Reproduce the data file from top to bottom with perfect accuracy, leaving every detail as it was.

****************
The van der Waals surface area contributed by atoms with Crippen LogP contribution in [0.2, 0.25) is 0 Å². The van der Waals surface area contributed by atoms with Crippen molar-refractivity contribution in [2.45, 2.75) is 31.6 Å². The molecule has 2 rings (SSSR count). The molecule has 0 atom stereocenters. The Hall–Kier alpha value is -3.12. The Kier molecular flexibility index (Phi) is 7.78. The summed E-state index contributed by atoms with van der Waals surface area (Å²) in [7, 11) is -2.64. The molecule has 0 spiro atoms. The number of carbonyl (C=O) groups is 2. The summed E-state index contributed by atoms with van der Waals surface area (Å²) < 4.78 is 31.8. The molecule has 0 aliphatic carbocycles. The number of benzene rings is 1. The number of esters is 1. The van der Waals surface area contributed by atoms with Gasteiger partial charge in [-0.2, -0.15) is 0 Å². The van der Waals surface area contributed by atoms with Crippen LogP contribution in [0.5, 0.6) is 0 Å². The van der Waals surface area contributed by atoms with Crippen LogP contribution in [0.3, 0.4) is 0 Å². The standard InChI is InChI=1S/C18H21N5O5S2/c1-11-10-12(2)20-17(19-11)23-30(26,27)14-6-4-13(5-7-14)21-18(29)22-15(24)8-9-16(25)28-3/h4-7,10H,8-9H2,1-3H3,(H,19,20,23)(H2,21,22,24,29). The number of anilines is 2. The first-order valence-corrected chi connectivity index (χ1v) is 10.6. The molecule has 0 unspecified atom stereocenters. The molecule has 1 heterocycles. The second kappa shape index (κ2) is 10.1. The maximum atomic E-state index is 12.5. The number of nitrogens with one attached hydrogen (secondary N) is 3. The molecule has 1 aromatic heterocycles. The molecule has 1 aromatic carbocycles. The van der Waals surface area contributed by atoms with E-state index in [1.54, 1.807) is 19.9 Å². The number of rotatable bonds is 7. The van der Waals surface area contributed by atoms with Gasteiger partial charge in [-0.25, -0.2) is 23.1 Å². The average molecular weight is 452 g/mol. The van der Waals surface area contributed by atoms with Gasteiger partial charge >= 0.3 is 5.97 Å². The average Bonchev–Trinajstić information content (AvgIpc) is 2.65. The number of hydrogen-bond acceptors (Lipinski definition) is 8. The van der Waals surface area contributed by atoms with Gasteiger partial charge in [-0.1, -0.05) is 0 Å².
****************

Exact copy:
The van der Waals surface area contributed by atoms with Crippen LogP contribution in [0.2, 0.25) is 0 Å². The van der Waals surface area contributed by atoms with Crippen molar-refractivity contribution in [2.45, 2.75) is 31.6 Å². The molecule has 2 rings (SSSR count). The molecule has 0 atom stereocenters. The Hall–Kier alpha value is -3.12. The Kier molecular flexibility index (Phi) is 7.78. The summed E-state index contributed by atoms with van der Waals surface area (Å²) in [7, 11) is -2.64. The molecule has 0 spiro atoms. The number of carbonyl (C=O) groups is 2. The summed E-state index contributed by atoms with van der Waals surface area (Å²) < 4.78 is 31.8. The molecule has 0 aliphatic carbocycles. The number of benzene rings is 1. The number of esters is 1. The van der Waals surface area contributed by atoms with Gasteiger partial charge in [-0.2, -0.15) is 0 Å². The van der Waals surface area contributed by atoms with Crippen LogP contribution in [0.5, 0.6) is 0 Å². The van der Waals surface area contributed by atoms with Crippen LogP contribution in [0.3, 0.4) is 0 Å². The standard InChI is InChI=1S/C18H21N5O5S2/c1-11-10-12(2)20-17(19-11)23-30(26,27)14-6-4-13(5-7-14)21-18(29)22-15(24)8-9-16(25)28-3/h4-7,10H,8-9H2,1-3H3,(H,19,20,23)(H2,21,22,24,29). The number of anilines is 2. The first-order valence-corrected chi connectivity index (χ1v) is 10.6. The molecule has 0 unspecified atom stereocenters. The molecule has 1 heterocycles. The second kappa shape index (κ2) is 10.1. The maximum atomic E-state index is 12.5. The number of nitrogens with one attached hydrogen (secondary N) is 3. The molecule has 1 aromatic heterocycles. The molecule has 1 aromatic carbocycles. The van der Waals surface area contributed by atoms with E-state index in [1.54, 1.807) is 19.9 Å². The number of rotatable bonds is 7. The van der Waals surface area contributed by atoms with Gasteiger partial charge in [-0.25, -0.2) is 23.1 Å². The average molecular weight is 452 g/mol. The van der Waals surface area contributed by atoms with Gasteiger partial charge >= 0.3 is 5.97 Å². The average Bonchev–Trinajstić information content (AvgIpc) is 2.65. The number of hydrogen-bond acceptors (Lipinski definition) is 8. The van der Waals surface area contributed by atoms with Gasteiger partial charge in [-0.1, -0.05) is 0 Å².